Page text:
CLASSIC INUIT is an exhibition of extraordinary sculpture by pivotal Inuit artists. Many of the works are rare and definitive, signature pieces in both style and substance. Some are exceptional examples of regional characteristics and others are early pieces by some of the most beloved Inuit artists. It is a pleasure to be able to share works by artists considered masters of the art form, many of whom are, sadly, no longer with us. We are equally pleased to showcase works by living artists who represent both the first generation as well as a select few of the talented newer generation.
The Inuit Gallery of Vancouver's reputation for exhibiting the finest in Inuit art work since 1979 has provided a sense of confidence to many collectors when it comes time to part with art works they have acquired. Trusting that the pieces they have loved and cherished for years will find new appreciative homes through our efforts. It has been through such circumstances over the past several years that we have diligently acquired a significant number of the works that we have included in CLASSIC INUT. These pieces, selected from various private collections many of which were assembled decades ago, each carry a story of its acquisition and often, priceless memories of the artists.
One particular story is well worth relating. Several sculptures are from one individual who lived with her husband, daughter and little dog in the Arctic from 1970 to 1976. The husband was a Royal Canadian Air Force pilot and was stationed in Arviat, then known as Eskimo Point. Used to moving regularly, they took part in many community activities and quickly made friends. But it was the craft shop, then operated by Gabriel Gely, that our collector found herself visiting daily. There she learned from Gely about Inuit art but it was her personal esthetic sense that dictated her large collection. Because she was genuinely interested in the people and had such a terrific sense of humour, she became friends with many of the artists, in particular Elizabeth Nutaraluk Aulatjut. On one of her regular visits, Nutaraluk brought her infant grandchild with her. With the baby wrapped in her arms, she began singing and gently rocking the child back and forth. With her own daughter grown, our collector picked up her little dog and joined Nutaraluk rocking and singing to their 'babies'. Nutaraluk collapsed in laughter! That Christmas, Nutaraluk visited with a gift, a sculpture of a woman rocking her dog.<BR>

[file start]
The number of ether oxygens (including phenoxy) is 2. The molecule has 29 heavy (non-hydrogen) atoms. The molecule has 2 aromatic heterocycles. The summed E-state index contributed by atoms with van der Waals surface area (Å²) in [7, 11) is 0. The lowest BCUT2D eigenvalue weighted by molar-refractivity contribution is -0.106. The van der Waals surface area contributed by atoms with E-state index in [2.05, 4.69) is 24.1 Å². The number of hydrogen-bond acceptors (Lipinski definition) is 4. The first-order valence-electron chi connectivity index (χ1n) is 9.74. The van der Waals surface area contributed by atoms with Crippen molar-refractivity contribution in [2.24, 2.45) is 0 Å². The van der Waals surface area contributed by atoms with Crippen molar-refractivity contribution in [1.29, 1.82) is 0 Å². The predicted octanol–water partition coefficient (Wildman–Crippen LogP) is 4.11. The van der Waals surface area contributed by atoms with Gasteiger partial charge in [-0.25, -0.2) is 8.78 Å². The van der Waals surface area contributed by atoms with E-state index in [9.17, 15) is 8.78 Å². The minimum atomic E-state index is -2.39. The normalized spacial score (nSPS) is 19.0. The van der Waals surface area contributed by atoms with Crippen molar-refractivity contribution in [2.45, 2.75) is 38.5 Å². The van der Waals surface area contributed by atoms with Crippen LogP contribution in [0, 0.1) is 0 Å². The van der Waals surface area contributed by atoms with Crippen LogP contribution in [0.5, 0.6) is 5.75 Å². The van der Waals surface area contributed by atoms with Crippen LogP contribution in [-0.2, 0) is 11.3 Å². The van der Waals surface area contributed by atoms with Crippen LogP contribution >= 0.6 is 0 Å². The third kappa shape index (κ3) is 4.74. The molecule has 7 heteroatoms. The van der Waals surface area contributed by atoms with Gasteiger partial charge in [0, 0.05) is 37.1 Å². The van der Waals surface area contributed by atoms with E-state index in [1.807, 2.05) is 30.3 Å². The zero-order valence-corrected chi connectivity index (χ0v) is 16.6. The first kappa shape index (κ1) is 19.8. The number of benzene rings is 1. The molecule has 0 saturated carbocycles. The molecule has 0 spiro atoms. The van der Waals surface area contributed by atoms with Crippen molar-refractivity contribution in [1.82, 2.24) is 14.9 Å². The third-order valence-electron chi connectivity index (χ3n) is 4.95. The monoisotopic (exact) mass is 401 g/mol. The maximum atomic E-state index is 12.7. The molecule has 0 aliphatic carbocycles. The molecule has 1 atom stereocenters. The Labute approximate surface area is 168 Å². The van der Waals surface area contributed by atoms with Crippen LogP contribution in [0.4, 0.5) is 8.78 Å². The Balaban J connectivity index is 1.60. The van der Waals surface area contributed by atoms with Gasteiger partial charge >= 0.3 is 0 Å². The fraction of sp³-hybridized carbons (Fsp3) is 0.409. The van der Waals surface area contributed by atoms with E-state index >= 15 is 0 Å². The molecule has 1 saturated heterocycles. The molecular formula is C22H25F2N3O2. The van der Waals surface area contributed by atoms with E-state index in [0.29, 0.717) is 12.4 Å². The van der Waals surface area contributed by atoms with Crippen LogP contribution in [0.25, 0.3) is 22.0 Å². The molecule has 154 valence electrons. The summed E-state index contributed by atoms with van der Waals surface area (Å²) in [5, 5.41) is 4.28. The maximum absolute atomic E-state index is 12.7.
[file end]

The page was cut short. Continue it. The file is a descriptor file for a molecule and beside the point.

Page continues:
It is sometimes with mixed emotions that collectors release their art works, but it is always reassuring to know that their works will find new homes with equally passionate collectors among our extended family of Inuit art lovers.
Director and Curator